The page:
It was its last.

The subsequent event was heard before it was seen by the tiny town of Buffalo, Texas, as most of its inhabitants had already retired for the night. It was an assault of the senses. Shrills and deafening whistles, of varying pitches, preceded a faint roar that culminated in a thunderous cacophony. Like an exploding bomb, it next visually manifested itself as tornadoes of heavy metal shards, fractured fragments of some considerably sized craft. Finally, it entered the nostrils as rain reeking of jet-propelling kerosene, all remnants of Braniff Flight 542 and all at a time when almost 100 L-188s routinely carried 20,000 daily passengers.

Although witnesses on the ground from the predominantly farmland area described various, pre-impact sounds, perhaps the most accurate of them came not from humans, but from canines, when a farmer observed, “When the sound came, every coon dog for miles around started howling.” Why did it affect them so severely?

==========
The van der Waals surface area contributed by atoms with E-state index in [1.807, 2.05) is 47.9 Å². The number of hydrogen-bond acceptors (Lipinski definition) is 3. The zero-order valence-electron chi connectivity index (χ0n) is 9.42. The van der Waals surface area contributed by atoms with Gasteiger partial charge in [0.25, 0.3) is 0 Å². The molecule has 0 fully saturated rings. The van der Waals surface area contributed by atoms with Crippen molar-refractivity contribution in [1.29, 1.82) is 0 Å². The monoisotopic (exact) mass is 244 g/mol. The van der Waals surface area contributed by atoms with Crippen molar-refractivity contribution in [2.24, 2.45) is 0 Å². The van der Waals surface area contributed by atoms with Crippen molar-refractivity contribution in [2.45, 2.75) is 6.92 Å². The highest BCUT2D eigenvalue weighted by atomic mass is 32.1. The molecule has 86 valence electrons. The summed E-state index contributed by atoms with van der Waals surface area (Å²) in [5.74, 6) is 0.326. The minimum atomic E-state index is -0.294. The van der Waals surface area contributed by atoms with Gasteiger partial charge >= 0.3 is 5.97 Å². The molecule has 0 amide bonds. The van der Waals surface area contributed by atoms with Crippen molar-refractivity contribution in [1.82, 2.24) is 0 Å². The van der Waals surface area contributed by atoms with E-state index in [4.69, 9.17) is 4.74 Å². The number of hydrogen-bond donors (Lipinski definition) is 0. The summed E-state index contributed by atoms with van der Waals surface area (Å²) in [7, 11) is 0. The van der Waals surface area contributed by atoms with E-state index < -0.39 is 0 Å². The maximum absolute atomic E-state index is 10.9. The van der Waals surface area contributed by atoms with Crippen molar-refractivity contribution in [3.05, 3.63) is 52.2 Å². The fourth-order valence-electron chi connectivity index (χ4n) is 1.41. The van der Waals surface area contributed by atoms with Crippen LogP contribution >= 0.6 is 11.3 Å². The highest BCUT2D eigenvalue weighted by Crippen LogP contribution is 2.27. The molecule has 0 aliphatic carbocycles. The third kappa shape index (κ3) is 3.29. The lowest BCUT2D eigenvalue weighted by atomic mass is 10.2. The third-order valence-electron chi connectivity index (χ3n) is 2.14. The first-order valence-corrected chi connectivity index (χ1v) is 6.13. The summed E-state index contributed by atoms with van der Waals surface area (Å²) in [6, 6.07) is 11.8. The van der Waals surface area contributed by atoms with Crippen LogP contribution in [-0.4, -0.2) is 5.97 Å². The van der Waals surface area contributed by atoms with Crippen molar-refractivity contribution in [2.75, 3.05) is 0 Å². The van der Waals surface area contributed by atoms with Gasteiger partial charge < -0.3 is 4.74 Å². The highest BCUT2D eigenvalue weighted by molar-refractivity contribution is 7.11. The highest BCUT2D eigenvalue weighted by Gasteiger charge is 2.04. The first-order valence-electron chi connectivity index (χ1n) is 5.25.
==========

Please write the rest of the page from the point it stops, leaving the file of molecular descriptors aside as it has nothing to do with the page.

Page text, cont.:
Reflected on the ground, to a degree, was the aftermath image of what must have occurred in the air, of what had sparked the airliner’s plummet and disintegration. A crater apparently bored by its nose contained the forward fuselage section and a few seats, dismembered from the rest of its body, and behind it, first at periodic feet, and then mile, locations, were its remnants: the center cabin at 225 feet; the vertical tail, rudder, inboard stabilizers, and tail cone at 230 feet; a large section of the right wing at 1,760 feet; the starboard stabilizer at 2,020 feet; the port stabilizer at 4,080 feet; the number four engine nacelle covering at 5,300 feet; the left wing, number two engine nacelle covering and propeller, and number four engine at 8,640 feet; the number one propeller and gear box at 9,600 feet; and a nine-inch section of the number two fuel tank’s hydraulic line at 2.3 miles. Indeed, a 17-mile linear pattern of wreckage stretched from the crater to the LEONA VOR.